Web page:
OK, I now understand what’s going on.

Right, and the reason the problem doesn’t appear on your original example but it does in a higher-dimensional version is because of @rhendric’s observation:

The space leak occurs if the original example is changed from `V.fromList [-2000]`

to `V.fromList [-2000, -2000]`

(so the second coordinate can leak), plus `abs x < 1e-8`

to `abs x < 0`

(so that it runs long enough to see the leak).

Yes, make invalid laziness unrepresentable. I disagree with others who are saying that there are too many methods, that you should sprinkle bang patterns, or that you should use `force`

. There is no need to read a book, there is no need to apply the blunt hammer of `deepseq`

, you just need to choose the correct data structure. Here is your original code, fixed by simply choosing the correct data structure:

```
{-# LANGUAGE GHC2021 #-}
import Numeric.AD (grad)
import qualified Data.Vector as V
import qualified Data.Vector.Generic as G
import qualified Data.Strict.Vector as SV
-- With lazy V.Vector it leaks, with strict SV.Vector it does not
-- leak.
type AdaVector = SV.Vector
-- type AdaVector = V.Vector
adaMax f' start alpha beta1 beta2 = adaMax' start 0 zeros zeros
where
zeros = G.fromList (replicate n 0)
n = length start
adaMax' th t m u
| all (\x-> abs x < 0) g = th'
| otherwise = adaMax' th' (t+1) m' u'
where g = f' th
m' = G.map (\(m,g)->beta1 * m + (1-beta1) * g) (G.zip m g)
u' = G.map (\(u,g)->max (beta2*u) (abs g)) (G.zip u g)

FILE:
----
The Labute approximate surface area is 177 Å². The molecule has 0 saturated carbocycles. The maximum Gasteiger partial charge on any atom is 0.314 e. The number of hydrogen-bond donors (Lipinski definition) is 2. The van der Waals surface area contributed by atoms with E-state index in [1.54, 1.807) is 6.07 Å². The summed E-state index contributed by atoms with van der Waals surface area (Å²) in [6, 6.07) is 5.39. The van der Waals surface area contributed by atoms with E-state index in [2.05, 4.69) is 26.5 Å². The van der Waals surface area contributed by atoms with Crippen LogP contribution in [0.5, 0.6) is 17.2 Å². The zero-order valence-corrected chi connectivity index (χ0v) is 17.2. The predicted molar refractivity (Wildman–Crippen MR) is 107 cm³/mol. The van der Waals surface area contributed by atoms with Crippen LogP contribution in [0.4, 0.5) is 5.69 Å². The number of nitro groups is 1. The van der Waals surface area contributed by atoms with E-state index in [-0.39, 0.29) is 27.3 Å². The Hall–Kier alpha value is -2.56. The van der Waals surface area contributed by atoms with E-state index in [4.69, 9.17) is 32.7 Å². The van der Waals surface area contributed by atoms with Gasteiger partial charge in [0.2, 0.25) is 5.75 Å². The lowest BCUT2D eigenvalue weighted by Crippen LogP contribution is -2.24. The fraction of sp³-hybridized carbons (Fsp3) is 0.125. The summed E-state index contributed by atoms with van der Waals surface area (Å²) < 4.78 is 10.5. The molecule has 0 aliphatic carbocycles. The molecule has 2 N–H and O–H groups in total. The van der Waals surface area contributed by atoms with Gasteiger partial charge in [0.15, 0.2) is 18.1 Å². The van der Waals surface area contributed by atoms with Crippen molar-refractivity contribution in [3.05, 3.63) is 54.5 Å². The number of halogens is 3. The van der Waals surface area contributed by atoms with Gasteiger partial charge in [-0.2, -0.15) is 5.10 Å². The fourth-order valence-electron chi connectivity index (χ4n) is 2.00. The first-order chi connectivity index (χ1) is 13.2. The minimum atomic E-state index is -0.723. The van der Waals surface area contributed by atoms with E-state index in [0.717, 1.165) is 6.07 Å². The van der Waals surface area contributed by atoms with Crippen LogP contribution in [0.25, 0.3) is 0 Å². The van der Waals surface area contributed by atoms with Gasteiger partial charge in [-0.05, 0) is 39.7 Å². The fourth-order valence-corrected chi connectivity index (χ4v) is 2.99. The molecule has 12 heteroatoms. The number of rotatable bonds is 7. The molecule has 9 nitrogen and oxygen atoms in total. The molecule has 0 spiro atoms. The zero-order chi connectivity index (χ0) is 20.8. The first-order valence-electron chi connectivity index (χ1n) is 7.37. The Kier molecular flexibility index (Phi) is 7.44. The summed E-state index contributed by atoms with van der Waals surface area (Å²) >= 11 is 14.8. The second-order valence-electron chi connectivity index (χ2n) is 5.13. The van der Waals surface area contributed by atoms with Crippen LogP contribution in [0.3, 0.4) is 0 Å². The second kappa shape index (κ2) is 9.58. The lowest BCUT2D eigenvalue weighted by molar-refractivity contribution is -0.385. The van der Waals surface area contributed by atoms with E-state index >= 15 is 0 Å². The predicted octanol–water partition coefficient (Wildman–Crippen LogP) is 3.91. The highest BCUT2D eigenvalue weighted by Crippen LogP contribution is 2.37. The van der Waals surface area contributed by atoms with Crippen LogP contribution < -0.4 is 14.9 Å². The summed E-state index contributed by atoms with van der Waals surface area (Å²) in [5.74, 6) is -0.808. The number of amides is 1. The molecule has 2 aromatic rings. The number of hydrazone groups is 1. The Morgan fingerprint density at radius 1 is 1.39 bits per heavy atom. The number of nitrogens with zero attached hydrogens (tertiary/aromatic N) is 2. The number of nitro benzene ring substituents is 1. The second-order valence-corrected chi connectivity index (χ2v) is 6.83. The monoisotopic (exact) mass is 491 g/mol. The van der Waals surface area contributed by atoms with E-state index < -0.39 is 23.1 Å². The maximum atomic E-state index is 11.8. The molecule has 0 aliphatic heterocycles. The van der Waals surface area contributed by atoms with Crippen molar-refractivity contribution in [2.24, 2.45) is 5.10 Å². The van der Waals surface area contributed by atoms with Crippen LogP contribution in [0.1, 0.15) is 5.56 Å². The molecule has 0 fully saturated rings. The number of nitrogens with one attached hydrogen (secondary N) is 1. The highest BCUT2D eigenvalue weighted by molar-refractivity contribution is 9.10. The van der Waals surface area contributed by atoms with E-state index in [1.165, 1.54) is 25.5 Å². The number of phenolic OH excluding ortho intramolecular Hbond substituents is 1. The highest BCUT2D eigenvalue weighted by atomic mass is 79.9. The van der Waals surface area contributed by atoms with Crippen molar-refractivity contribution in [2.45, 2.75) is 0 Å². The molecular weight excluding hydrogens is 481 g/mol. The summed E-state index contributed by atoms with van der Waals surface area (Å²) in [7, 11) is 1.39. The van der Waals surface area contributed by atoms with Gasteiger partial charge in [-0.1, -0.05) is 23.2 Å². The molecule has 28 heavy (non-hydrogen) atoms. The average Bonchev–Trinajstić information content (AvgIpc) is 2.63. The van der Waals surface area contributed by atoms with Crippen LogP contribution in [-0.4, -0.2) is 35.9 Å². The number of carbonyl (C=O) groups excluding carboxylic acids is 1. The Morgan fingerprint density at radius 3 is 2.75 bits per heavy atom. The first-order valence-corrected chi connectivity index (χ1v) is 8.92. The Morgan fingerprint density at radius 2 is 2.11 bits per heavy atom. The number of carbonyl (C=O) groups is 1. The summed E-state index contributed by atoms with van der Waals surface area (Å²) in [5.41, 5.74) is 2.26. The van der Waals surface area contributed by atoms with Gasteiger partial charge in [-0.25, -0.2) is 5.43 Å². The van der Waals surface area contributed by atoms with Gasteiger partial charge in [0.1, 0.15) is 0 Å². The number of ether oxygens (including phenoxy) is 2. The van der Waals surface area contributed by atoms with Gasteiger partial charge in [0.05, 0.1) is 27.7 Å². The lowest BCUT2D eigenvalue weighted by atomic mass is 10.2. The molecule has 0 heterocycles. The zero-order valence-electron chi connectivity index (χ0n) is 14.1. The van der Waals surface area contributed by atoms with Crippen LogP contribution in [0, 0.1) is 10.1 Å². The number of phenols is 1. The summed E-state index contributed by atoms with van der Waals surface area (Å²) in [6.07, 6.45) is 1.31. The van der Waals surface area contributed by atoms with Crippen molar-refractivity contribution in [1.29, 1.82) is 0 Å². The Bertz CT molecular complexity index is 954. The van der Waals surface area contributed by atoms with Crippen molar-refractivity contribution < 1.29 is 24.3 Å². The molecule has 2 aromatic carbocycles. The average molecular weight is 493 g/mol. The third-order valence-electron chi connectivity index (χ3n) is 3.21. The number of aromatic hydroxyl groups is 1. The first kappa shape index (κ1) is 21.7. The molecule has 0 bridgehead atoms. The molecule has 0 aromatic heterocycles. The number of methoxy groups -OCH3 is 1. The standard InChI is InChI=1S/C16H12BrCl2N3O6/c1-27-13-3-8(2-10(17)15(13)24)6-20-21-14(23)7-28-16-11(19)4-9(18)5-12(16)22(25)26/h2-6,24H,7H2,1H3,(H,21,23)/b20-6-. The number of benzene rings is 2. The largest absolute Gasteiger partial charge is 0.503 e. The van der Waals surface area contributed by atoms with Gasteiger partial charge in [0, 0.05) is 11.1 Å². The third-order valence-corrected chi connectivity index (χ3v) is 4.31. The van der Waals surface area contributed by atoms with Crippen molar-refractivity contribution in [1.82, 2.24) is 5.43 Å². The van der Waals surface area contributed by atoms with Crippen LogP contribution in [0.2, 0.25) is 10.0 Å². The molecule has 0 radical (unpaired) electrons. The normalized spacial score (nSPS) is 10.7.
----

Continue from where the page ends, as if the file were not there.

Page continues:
th' = G.map (\(th,m,u)->th - (alpha / (1-beta1^(t+1))) * m/u) $ G.zip3 th m' u'
fTest = grad (\xs -> (G.head xs)^2 - (G.head xs))
test1 = adaMax fTest (G.fromList @AdaVector [-2000, -2000]) 0.002 0.9 0.999
main = test1 `seq` pure ()
```

All I have done is generalized your code to the `Data.Vector.Generic`

interface so we can compare what happens when we use `Data.Vector`

to what happens when we use `Data.Strict.Vector`

(from `strict-containers`

). With `Data.Vector.Strict`

there is no space leak. No need for `!`

, `seq`

, `force`

, or any form of careful analysis. That is the benefit of making invalid states unrepresentable through a powerful type system!

In practice you probably wouldn’t even bother with this generalization, you’d just write your code against `Data.Strict.Vector`

directly.

Why is this the correct way to write the code? Because in your particular use case there is no purpose to being able to store unevaluated thunks as vector elements. Therefore, let’s statically ensure that the vector cannot possibly leak space by choosing the correct vector data type. (I would actually guess that in 99% of practical use cases there’s no need to store unevaluated thunks either.)